So today opportunity presented itself for a quick test game of Apoc. Far sooner than I anticipated, but I'm not going to look a gift horse in the mouth. With the short notice nature of the game not many people could attend, and we ended up with just three players, playing roughly 7000 points per side. Classic Chaos versus Imperials match up.
We firstly eliminated some options from the table. We didn't have the spare daemons for a warp rift, nor did we want the LOS block it would bring. I do think we could do the Zombie Apocalypse game, as we have a load of Z-company zombies from when we ran the Get to the Choppa scenario. However I'm trying to keep things simple for now. And one of the gamers had played some apoc on Saturday and found that after he'd pissed off an inquisitor there wasn't much left on either team come turn 5...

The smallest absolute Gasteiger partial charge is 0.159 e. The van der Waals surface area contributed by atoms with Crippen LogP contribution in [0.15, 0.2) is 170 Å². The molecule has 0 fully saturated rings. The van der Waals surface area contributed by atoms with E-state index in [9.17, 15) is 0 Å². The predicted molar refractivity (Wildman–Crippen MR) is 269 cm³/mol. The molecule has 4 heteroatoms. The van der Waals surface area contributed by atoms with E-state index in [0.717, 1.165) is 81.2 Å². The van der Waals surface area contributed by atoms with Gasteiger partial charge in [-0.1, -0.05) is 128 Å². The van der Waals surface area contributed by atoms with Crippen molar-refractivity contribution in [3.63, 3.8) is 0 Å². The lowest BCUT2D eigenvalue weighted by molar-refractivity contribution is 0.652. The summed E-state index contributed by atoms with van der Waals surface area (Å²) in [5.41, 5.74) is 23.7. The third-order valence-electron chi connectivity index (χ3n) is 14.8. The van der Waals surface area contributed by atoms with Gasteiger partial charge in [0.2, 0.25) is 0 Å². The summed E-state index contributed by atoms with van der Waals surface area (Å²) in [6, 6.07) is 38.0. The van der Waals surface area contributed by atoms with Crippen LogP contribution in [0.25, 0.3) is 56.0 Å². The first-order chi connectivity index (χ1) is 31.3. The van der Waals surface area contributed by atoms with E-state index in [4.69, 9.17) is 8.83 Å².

That left three, and the random roll gave us the Seismic Table.
Now this was quite a fun little table. The first turn it created a line of dangerous terrain, but unluckily for the Imperial side the effected units had Move Through Cover so ignored it. In the second turn, it did far better, destroying two Bastions, knocking a point of armour off the third, and obliterating the skyshield landing pad (along with a dread, half a vanguard squad, and forced a plaguemarine squad to bail out fast) Turn three it took some more armour points off the last surviving Bastion. As we only ended up having time for a short game this was all it could do, so even if we'd allowed Exterminatus to be a possibility, it wouldn't have got out of hand. Course, if we'd managed to get through the turns a little quicker and get to the turn 5 I had envisaged, then the chances of anything surviving this far would have been unlikely in the extreme...